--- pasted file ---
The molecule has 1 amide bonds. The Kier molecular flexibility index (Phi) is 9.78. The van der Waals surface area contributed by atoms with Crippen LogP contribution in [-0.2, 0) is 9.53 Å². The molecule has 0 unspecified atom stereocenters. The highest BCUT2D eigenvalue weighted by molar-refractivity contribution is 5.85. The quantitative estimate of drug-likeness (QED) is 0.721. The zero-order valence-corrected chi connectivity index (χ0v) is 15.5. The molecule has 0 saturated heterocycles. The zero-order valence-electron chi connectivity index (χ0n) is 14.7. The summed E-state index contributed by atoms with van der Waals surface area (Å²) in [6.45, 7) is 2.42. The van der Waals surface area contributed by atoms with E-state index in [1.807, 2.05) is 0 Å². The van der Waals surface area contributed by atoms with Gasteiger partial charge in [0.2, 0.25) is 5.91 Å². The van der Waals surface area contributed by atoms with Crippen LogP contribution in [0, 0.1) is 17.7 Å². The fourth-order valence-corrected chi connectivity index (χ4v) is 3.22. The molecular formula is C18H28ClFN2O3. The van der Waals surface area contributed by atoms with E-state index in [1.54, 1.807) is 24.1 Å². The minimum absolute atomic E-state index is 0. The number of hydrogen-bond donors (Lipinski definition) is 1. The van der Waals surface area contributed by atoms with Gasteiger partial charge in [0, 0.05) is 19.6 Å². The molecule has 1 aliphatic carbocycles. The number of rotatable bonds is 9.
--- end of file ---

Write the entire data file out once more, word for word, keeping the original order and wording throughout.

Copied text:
The molecule has 1 amide bonds. The Kier molecular flexibility index (Phi) is 9.78. The van der Waals surface area contributed by atoms with Crippen LogP contribution in [-0.2, 0) is 9.53 Å². The molecule has 0 unspecified atom stereocenters. The highest BCUT2D eigenvalue weighted by molar-refractivity contribution is 5.85. The quantitative estimate of drug-likeness (QED) is 0.721. The zero-order valence-corrected chi connectivity index (χ0v) is 15.5. The molecule has 0 saturated heterocycles. The zero-order valence-electron chi connectivity index (χ0n) is 14.7. The summed E-state index contributed by atoms with van der Waals surface area (Å²) in [6.45, 7) is 2.42. The van der Waals surface area contributed by atoms with E-state index in [1.807, 2.05) is 0 Å². The van der Waals surface area contributed by atoms with Gasteiger partial charge in [0.2, 0.25) is 5.91 Å². The van der Waals surface area contributed by atoms with Crippen LogP contribution in [0, 0.1) is 17.7 Å². The fourth-order valence-corrected chi connectivity index (χ4v) is 3.22. The molecular formula is C18H28ClFN2O3. The van der Waals surface area contributed by atoms with E-state index in [1.54, 1.807) is 24.1 Å². The minimum absolute atomic E-state index is 0. The number of hydrogen-bond donors (Lipinski definition) is 1. The van der Waals surface area contributed by atoms with Gasteiger partial charge in [0, 0.05) is 19.6 Å². The molecule has 1 aliphatic carbocycles. The number of rotatable bonds is 9.